Data generated by the HRSC approach is often more detailed and comprehensive than traditional monitoring well investigations can yield, which allows for the creation of more complete conceptual site models (CSM), clearer communication with the stakeholders, more informed remediation decisions, quicker site closures, lower overall remediation costs, and ultimately, better protection of human health and the environment. 

The results of our HRSC study can help inform site owners and other stakeholders on the best use cases for HRSC in site cleanups, including where it is most cost effective, and where it may inform selection of effective remediation techniques. This study points to an opportunity to improve environmental protection and to save time and money by expanding HRSC use at petroleum UST release sites. We’re going to work with our partners to spread the word about the benefits of HRSC at LUST sites.  In addition, we plan to develop guidance for use of HRSC at federal-lead LUST cleanups in Indian Country. 

Below you will find an article from our state partners in Michigan regarding use of HRSC at a LUST cleanup site. Have you also used HRSC in your state or at your LUST site? If so, I ask you to share your experiences with others. In particular, you may wish to contact EPA staff in your region, or Alex Wardle or Tom Schruben at our headquarters office. 

Case Study from Michigan:

Alpena EZ Mart
2222 US Highway 23
Alpena, MI 49707
Facility #: 00018989
Confirmed Releases: REL-0004-16 and REL-0006-16

On January 7, 2016, a contractor identified red sulfur diesel beneath the sump of a dispenser. It was estimated that 5,000 gallons of red sulfur diesel was released as the result of a leak in the primary fuel line that then filled the secondary lines which then leaked at multiple locations from the tank dispensers. While conducting emergency response activities a second release was discovered on January 19, 2016.

Because of the volume of product released and a concern with potential for Non-Aqueous Phase Liquids (NAPL) to migrate beneath the building or off-site, excavation activities were conducted from January 7, 2016, through January 27, 2016. Soil was removed from around dispensers and canopy, creating a sump which allowed recovery of liquids through the use of vac trucks. In total, 40 temporary monitoring wells were installed to delineate mobile NAPL and to guide excavation activities, 2,386 tons of soil were excavated, and 42,504 gallons of liquids were removed.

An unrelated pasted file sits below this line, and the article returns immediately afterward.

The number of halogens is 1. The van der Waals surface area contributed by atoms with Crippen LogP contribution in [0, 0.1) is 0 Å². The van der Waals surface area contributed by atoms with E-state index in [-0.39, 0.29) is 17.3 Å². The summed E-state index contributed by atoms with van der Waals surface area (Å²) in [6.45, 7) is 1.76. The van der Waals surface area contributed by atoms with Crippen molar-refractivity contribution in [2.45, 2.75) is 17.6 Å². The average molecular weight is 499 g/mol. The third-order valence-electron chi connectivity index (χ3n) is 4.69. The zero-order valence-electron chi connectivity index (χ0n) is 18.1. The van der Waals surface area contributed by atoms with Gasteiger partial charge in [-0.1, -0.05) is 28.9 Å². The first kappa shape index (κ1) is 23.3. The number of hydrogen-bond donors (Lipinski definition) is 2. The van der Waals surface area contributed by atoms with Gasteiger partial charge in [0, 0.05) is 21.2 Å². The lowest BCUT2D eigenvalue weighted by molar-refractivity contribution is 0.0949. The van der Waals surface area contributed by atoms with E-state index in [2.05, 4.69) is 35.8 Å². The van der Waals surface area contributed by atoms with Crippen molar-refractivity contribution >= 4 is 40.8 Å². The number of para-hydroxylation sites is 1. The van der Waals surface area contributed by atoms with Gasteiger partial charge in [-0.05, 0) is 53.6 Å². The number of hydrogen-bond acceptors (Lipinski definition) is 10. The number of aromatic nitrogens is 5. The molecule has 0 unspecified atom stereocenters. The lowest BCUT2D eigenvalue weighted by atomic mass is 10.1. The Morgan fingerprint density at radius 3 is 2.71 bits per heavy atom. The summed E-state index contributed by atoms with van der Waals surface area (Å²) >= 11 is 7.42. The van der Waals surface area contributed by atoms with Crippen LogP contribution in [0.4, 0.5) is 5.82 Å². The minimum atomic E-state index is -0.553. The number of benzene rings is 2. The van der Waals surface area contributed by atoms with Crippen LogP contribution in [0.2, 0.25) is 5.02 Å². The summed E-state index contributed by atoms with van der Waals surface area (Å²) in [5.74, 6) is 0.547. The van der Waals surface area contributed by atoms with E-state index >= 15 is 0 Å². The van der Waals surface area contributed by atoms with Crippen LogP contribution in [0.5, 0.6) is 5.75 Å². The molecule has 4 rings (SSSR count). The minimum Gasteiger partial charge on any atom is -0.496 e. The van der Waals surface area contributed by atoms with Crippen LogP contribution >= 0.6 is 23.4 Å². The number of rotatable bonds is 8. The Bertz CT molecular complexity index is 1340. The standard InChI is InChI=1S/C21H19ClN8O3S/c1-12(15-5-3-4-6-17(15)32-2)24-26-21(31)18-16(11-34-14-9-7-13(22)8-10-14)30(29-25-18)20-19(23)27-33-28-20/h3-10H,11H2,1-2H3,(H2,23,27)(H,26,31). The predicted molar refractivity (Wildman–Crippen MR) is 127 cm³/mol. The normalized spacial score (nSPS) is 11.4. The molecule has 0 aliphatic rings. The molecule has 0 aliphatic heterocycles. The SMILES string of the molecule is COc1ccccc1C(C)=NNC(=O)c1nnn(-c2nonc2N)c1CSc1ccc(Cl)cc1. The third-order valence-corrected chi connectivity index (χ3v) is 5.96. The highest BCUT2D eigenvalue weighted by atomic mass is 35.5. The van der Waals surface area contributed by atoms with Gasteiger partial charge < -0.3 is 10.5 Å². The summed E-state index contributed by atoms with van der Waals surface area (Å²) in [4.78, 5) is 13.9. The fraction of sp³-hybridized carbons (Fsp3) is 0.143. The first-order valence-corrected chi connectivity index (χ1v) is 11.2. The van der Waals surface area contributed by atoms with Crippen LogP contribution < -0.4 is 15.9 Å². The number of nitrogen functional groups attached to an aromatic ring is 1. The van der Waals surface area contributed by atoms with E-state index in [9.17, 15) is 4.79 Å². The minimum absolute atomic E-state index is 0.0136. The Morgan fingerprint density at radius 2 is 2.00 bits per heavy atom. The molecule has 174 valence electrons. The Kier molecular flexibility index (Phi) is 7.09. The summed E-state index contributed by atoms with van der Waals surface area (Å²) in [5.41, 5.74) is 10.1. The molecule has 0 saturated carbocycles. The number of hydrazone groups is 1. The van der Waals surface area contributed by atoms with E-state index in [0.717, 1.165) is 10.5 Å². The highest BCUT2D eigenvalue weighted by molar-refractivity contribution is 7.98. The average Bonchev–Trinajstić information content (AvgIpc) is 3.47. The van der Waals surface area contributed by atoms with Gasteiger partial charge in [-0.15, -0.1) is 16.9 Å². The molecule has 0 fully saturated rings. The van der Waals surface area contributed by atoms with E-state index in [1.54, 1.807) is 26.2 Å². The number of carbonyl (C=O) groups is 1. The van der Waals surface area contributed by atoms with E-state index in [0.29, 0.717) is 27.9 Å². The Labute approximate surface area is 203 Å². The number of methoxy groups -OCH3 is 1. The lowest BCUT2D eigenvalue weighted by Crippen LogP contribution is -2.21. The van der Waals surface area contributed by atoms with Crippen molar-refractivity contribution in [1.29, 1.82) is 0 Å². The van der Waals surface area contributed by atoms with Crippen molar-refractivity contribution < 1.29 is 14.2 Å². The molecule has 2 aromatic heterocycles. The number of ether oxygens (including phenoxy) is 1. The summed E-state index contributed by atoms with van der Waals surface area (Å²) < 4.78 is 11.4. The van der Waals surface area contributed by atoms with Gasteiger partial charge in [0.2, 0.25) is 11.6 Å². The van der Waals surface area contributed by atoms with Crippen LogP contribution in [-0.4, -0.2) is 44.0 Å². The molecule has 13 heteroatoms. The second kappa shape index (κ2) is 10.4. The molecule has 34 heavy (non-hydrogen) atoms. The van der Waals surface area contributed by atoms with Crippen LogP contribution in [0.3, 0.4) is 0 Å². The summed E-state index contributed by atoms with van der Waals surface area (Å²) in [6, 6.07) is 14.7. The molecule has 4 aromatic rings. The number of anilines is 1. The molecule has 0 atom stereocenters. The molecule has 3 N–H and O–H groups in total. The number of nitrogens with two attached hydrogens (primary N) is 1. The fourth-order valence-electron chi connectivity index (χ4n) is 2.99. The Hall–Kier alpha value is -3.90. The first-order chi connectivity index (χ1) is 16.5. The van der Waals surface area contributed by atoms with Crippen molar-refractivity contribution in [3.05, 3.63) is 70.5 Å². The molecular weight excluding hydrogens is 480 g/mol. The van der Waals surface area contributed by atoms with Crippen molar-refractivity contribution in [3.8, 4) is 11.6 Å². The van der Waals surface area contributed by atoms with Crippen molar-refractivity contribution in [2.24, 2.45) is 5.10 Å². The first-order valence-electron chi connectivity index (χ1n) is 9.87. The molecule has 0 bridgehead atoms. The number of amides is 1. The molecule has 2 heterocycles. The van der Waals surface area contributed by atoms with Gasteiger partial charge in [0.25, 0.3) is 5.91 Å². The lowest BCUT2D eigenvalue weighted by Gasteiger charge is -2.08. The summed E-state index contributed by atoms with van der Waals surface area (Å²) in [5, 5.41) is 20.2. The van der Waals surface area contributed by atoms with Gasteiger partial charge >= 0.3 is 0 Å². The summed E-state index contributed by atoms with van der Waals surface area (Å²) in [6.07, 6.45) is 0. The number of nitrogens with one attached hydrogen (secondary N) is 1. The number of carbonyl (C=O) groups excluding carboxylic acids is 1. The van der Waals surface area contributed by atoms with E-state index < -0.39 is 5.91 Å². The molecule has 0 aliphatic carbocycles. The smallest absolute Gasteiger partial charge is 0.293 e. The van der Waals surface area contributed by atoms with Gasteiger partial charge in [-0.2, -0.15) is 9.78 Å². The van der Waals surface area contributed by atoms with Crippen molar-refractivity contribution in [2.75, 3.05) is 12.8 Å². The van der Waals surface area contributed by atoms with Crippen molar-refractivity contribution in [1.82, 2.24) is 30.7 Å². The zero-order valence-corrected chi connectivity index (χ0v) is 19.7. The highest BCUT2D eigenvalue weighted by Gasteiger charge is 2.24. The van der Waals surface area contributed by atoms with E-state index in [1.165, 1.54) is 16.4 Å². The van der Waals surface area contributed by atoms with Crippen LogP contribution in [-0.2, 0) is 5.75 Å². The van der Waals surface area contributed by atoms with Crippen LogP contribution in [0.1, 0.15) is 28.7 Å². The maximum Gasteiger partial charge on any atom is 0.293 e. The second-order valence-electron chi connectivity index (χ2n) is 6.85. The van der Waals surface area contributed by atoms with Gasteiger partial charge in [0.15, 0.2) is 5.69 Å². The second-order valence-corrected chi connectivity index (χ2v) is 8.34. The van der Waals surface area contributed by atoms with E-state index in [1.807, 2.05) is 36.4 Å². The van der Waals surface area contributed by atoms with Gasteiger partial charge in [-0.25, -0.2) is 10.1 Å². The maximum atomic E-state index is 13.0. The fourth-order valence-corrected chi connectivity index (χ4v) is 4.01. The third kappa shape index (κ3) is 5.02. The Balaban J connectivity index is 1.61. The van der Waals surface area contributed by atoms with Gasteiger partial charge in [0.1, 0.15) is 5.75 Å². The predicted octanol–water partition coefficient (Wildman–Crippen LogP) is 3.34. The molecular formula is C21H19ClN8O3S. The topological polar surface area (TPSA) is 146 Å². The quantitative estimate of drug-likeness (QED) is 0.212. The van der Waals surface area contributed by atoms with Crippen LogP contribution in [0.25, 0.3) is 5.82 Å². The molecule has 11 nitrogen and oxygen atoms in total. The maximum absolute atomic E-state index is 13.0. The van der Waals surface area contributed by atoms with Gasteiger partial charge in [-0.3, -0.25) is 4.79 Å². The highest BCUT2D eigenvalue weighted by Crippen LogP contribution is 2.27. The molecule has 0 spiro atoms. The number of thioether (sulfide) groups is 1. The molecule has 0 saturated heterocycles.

A Laser Induced Fluorescence (LIF) investigation was conducted March 28, 2016, through March 30, 2016. Stock Drilling provided geoprobe services and the Ultra-Violet Optical Screening Tool (UVOST). The objective of the investigation was to collect information on depth, thickness, product type, and location of NAPL. 38 LIF borings were advanced with log standards supporting that the product released was diesel and that NAPL was generally located between 4.0’ and 6.0’ below ground surface (bgs).

Through the investigation, a previously unknown location of NAPL was identified and discovered to have migrated to the property boundary. Following delineation activities, additional material was excavated from this area and liquids were recovered by vac truck. Use of LIF at an approximate cost of $10,570.52 led to:

  • Identification of a previously unknown impact.
  • Successful mitigation of off-site migration.
  • Acquisition of information that would later assist in the design and implementation of a remediation system.

Following the removal of source material and the mapping of the NAPL body, an air sparge/soil vapor (AS/SVE) extraction system was designed and mobilized to the site to reach cleanup objectives. The system was installed between March and June 2016. Utilizing information from the March LIF event, 41 sparge points were completed to a depth of 17.5’ to 18.5’ bgs and two SVE lines were installed. Equipment operated 12 hrs./day, seven days a week from June 6, 2016, through March 3, 2017.

A Closure Report was received by the Michigan Department of Environment, Great Lakes and Energy on February 26, 2019, and closure was granted on March 21, 2019. In total $590,384.64 in reimbursement was requested from the Michigan Underground Storage Tank Authority (MUSTA); after the $10,000.00 deductible, $580,384.64 in reimbursement was provided.

In Michigan we currently do not have any guidance or standard operating procedures for when high resolution site characterization (HRSC) should be performed. With it being recognized as a potentially valuable technology, the State Fund (MUSTA) provides reimbursement for this activity as long as it is considered a reasonable and necessary corrective action to secure restricted closure of the covered release and as long as our bidding requirements are followed. The Alpena EZ Mart Project is a good example of how HRSC used with existing practices can help direct cleanup activities, manage cleanup costs, and expedite the closure timeline.